Introduction: Post-COVID-19 condition refers to a range of persisting physical, neurocognitive, and neuropsychological symptoms after SARS-CoV-2 infection. Abnormalities in brain connectivity were found in recovered patients compared to non-infected controls. This study aims to evaluate the effect of hyperbaric oxygen therapy (HBOT) on brain connectivity in post-COVID-19 patients. Methods: In this randomized, sham-controlled, double-blind trial, 73 patients were randomized to receive 40 daily sessions of HBOT (n=37) or sham treatment (n=36). We examined pre- and post-treatment resting-state brain functional magnetic resonance imaging (fMRI) and diffusion tensor imaging (DTI) scans to evaluate functional and structural connectivity changes, which were correlated to cognitive and psychological distress measures. Results: The ROI-to-ROI analysis revealed decreased internetwork connectivity in the HBOT group which was negatively correlated to improvements in attention and executive function scores (p<0.001). Significant group-by-time interactions were demonstrated in the right hippocampal resting state function connectivity (rsFC) in the medial prefrontal cortex (PFWE = 0.002). Seed-to-voxel analysis also revealed a negative correlation in the brief symptom inventory (BSI-18) score and in the rsFC between the amygdala seed, the angular gyrus, and the primary sensory motor area (PFWE = 0.012, 0.002). Positive correlations were found between the BSI-18 score and the left insular cortex seed and FPN (angular gyrus) (PFWE < 0.0001). Tractography based structural connectivity analysis showed a significant group-by-time interaction in the fractional anisotropy (FA) of left amygdala tracts (F= 7.81, P=0.007). The efficacy measure had significant group-by-time interactions (F=5.98, p=0.017) in the amygdala circuit. Conclusions: This study indicates that HBOT improves disruptions in white matter tracts and alters the functional connectivity organization of neural pathways attributed to cognitive and emotional recovery in post-COVID-19 patients. This study also highlights the potential of structural and functional connectivity analysis as a promising treatment response monitoring tool.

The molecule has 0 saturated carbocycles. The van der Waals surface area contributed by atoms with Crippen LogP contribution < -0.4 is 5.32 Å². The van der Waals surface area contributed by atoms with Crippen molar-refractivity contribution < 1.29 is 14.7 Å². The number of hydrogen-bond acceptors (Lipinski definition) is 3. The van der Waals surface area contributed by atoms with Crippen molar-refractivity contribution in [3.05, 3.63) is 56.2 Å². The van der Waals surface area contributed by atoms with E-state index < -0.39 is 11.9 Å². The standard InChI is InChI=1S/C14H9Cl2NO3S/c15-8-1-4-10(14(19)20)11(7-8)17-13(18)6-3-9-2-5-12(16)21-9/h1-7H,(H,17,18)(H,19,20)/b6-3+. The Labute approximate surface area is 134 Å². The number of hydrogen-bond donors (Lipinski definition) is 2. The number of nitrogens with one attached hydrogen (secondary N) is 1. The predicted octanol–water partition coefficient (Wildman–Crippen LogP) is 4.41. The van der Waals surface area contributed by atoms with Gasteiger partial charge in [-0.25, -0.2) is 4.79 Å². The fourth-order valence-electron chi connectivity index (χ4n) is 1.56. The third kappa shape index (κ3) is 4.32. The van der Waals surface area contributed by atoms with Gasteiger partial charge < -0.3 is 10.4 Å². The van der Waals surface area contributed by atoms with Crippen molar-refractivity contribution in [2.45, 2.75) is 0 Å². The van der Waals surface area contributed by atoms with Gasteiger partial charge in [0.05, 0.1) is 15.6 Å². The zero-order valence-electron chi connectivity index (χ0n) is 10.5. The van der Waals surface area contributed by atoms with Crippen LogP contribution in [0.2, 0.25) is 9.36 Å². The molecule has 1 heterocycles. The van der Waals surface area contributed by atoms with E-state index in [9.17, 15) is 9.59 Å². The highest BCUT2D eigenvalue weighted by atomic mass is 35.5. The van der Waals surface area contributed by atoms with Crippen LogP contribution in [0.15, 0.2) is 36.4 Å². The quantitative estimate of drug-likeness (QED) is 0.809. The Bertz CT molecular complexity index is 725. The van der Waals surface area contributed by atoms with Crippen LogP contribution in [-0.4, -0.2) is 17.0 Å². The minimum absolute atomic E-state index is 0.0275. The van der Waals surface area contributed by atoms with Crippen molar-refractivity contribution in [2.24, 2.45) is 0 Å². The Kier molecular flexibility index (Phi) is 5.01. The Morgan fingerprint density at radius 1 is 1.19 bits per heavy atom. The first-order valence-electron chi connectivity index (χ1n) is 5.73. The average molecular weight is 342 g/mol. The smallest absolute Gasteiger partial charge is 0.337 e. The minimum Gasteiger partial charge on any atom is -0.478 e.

Fuente: NeuroImage: Clinical
Available online 3 October 2022, 103218
In Press, Journal Pre-proof